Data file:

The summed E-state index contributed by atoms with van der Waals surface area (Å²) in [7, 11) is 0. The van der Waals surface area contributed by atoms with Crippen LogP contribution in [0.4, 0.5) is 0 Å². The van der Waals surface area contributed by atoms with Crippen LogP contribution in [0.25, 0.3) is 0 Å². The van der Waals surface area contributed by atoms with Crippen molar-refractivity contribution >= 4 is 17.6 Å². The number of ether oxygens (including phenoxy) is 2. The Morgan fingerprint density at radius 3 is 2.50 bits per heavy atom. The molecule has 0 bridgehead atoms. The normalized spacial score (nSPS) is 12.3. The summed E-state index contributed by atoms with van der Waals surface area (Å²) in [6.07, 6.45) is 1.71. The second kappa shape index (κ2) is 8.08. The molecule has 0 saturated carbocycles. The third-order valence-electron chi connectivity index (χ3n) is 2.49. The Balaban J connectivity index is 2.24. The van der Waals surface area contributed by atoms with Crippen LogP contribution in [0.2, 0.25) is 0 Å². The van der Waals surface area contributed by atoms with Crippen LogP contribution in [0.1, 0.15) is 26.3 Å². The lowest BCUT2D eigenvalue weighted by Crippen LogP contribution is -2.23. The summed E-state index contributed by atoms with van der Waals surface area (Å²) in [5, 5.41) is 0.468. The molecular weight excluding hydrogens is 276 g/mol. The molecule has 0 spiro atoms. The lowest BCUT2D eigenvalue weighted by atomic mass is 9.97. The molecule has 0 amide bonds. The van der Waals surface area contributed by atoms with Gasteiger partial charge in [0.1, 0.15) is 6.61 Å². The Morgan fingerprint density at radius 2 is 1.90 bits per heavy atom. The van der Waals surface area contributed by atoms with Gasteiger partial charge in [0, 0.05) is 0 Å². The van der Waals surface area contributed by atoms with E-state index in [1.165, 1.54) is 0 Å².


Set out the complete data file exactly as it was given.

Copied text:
The summed E-state index contributed by atoms with van der Waals surface area (Å²) in [7, 11) is 0. The van der Waals surface area contributed by atoms with Crippen LogP contribution in [0.4, 0.5) is 0 Å². The van der Waals surface area contributed by atoms with Crippen LogP contribution in [0.25, 0.3) is 0 Å². The van der Waals surface area contributed by atoms with Crippen molar-refractivity contribution >= 4 is 17.6 Å². The number of ether oxygens (including phenoxy) is 2. The Morgan fingerprint density at radius 3 is 2.50 bits per heavy atom. The molecule has 0 bridgehead atoms. The normalized spacial score (nSPS) is 12.3. The summed E-state index contributed by atoms with van der Waals surface area (Å²) in [6.07, 6.45) is 1.71. The second kappa shape index (κ2) is 8.08. The molecule has 0 saturated carbocycles. The third-order valence-electron chi connectivity index (χ3n) is 2.49. The Balaban J connectivity index is 2.24. The van der Waals surface area contributed by atoms with Crippen LogP contribution in [0.2, 0.25) is 0 Å². The van der Waals surface area contributed by atoms with Crippen LogP contribution in [0.1, 0.15) is 26.3 Å². The lowest BCUT2D eigenvalue weighted by Crippen LogP contribution is -2.23. The summed E-state index contributed by atoms with van der Waals surface area (Å²) in [5, 5.41) is 0.468. The molecular weight excluding hydrogens is 276 g/mol. The molecule has 0 spiro atoms. The lowest BCUT2D eigenvalue weighted by atomic mass is 9.97. The molecule has 0 amide bonds. The van der Waals surface area contributed by atoms with Gasteiger partial charge in [0.1, 0.15) is 6.61 Å². The Morgan fingerprint density at radius 2 is 1.90 bits per heavy atom. The van der Waals surface area contributed by atoms with Gasteiger partial charge in [0, 0.05) is 0 Å². The van der Waals surface area contributed by atoms with E-state index in [1.165, 1.54) is 0 Å².